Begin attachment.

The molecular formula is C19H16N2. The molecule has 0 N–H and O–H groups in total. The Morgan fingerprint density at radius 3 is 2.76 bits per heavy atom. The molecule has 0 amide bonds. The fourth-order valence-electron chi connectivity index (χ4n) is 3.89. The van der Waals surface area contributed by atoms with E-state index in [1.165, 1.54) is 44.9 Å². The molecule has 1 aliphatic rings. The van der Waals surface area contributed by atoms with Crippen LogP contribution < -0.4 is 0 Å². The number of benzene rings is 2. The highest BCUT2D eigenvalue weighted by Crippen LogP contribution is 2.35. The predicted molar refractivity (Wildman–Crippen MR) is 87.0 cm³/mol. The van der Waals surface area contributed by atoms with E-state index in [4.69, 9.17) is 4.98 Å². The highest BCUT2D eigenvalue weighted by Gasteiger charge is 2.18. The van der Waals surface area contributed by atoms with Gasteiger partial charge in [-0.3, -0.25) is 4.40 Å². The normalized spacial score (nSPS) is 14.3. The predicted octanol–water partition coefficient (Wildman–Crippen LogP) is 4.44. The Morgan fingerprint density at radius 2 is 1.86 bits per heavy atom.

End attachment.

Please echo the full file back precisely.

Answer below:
The molecular formula is C19H16N2. The molecule has 0 N–H and O–H groups in total. The Morgan fingerprint density at radius 3 is 2.76 bits per heavy atom. The molecule has 0 amide bonds. The fourth-order valence-electron chi connectivity index (χ4n) is 3.89. The van der Waals surface area contributed by atoms with E-state index in [1.165, 1.54) is 44.9 Å². The molecule has 1 aliphatic rings. The van der Waals surface area contributed by atoms with Crippen LogP contribution < -0.4 is 0 Å². The number of benzene rings is 2. The highest BCUT2D eigenvalue weighted by Crippen LogP contribution is 2.35. The predicted molar refractivity (Wildman–Crippen MR) is 87.0 cm³/mol. The van der Waals surface area contributed by atoms with E-state index in [4.69, 9.17) is 4.98 Å². The highest BCUT2D eigenvalue weighted by Gasteiger charge is 2.18. The van der Waals surface area contributed by atoms with Gasteiger partial charge in [-0.3, -0.25) is 4.40 Å². The normalized spacial score (nSPS) is 14.3. The predicted octanol–water partition coefficient (Wildman–Crippen LogP) is 4.44. The Morgan fingerprint density at radius 2 is 1.86 bits per heavy atom.